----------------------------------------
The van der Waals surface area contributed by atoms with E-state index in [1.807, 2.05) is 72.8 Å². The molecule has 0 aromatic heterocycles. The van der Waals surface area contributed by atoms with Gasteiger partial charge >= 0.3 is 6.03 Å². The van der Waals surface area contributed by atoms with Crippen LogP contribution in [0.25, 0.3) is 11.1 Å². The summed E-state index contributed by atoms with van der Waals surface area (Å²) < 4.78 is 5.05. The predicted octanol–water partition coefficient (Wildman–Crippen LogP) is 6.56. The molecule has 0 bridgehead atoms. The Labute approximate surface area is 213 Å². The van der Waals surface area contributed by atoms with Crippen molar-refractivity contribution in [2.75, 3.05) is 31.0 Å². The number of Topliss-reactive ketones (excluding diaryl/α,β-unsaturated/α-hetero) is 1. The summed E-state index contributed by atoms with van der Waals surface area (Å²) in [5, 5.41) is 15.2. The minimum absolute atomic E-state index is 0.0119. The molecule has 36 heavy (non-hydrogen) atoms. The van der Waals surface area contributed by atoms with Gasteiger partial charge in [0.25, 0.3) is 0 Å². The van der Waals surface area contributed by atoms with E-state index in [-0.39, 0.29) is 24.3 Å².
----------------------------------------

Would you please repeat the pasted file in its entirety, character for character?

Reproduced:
The van der Waals surface area contributed by atoms with E-state index in [1.807, 2.05) is 72.8 Å². The molecule has 0 aromatic heterocycles. The van der Waals surface area contributed by atoms with Gasteiger partial charge >= 0.3 is 6.03 Å². The van der Waals surface area contributed by atoms with Crippen LogP contribution in [0.25, 0.3) is 11.1 Å². The summed E-state index contributed by atoms with van der Waals surface area (Å²) < 4.78 is 5.05. The predicted octanol–water partition coefficient (Wildman–Crippen LogP) is 6.56. The molecule has 0 bridgehead atoms. The Labute approximate surface area is 213 Å². The van der Waals surface area contributed by atoms with Crippen molar-refractivity contribution in [2.75, 3.05) is 31.0 Å². The number of Topliss-reactive ketones (excluding diaryl/α,β-unsaturated/α-hetero) is 1. The summed E-state index contributed by atoms with van der Waals surface area (Å²) in [5, 5.41) is 15.2. The minimum absolute atomic E-state index is 0.0119. The molecule has 36 heavy (non-hydrogen) atoms. The van der Waals surface area contributed by atoms with Gasteiger partial charge in [0.25, 0.3) is 0 Å². The van der Waals surface area contributed by atoms with E-state index in [-0.39, 0.29) is 24.3 Å².